Tokoname was one of the Six Ancient Kilns of Japan, dating back to the Heian Period (794-1185). Pieces of Tokoname-ware, or Tokonome-Yaki as is it is called, dating from this time have been found right across the nation. Tokoname is famous for its teapots, bottles and jars for the carrying of water, sake, and the storage of Buddhist sutras and scrolls, along with tiles, bricks and ceramics. In later years, Tokoname produced roofing tiles, water and sewerage pipes from the red clay. About 60 climbing kilns operated in the town limits, among them, Japan’s biggest, being the Toei Kiln, with eight firing chambers that ran from 1887 until 1974.
Camera enthusiasts descend on Tokoname for the many historical sights, unique to the old town. The area remains somewhat locked in history, dotted with tall, red-brick chimneys in various states of decay dating from the early Meiji (1868-1912) to mid Showa (1936-1989) periods. Old kilns, factories and quaint buildings remain a legacy of the regions once glorious past. Industrialism, and civil engineering needs which had once boosted Tokoname’s coffers changed, and the town went into a decline for many years. Recently, the town has seen a return to prominence and a resurgence in tourists coming to see the trendy, creative pottery shops, galleries, and fashionable cafes.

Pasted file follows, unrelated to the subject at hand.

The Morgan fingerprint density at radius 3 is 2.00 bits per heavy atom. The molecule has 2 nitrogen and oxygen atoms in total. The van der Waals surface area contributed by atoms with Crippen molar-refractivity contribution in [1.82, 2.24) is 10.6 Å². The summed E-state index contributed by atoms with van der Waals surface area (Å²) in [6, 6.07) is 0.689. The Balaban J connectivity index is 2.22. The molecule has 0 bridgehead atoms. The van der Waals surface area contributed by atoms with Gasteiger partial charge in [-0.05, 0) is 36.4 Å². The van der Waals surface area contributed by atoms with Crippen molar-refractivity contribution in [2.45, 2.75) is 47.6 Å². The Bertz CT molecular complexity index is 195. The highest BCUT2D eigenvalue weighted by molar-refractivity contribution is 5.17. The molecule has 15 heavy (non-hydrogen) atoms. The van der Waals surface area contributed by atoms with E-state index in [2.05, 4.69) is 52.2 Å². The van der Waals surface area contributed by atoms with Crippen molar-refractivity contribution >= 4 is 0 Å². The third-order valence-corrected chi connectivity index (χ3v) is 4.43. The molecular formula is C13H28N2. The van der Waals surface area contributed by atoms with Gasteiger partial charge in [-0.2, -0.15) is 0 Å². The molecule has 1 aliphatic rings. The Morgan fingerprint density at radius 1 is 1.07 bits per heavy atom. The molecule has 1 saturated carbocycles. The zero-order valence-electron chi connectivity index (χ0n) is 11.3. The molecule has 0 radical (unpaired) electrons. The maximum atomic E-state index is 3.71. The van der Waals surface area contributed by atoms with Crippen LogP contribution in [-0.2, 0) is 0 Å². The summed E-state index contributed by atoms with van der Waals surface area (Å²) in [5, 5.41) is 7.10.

Start with a walk along the narrow, charm filled backstreets of the ancient pottery town, along the famous Dokan Zaka, a short steep tiled path lined with walls of earthenware pipes and bottles. See the Maneki-Neko street, featuring hundreds of the beckoning cat figures, and the giant mascot cat, Tokonyan. Tour the inside of Japan’s largest climbing kiln, used until 1974. See the INAX Tile Museum, and enjoy shopping in the various pottery galleries and cafes around one of the most creative and ancient towns of Aichi. Walking maps from the Ceramic Hall will open your eyes to a Japan rarely seen.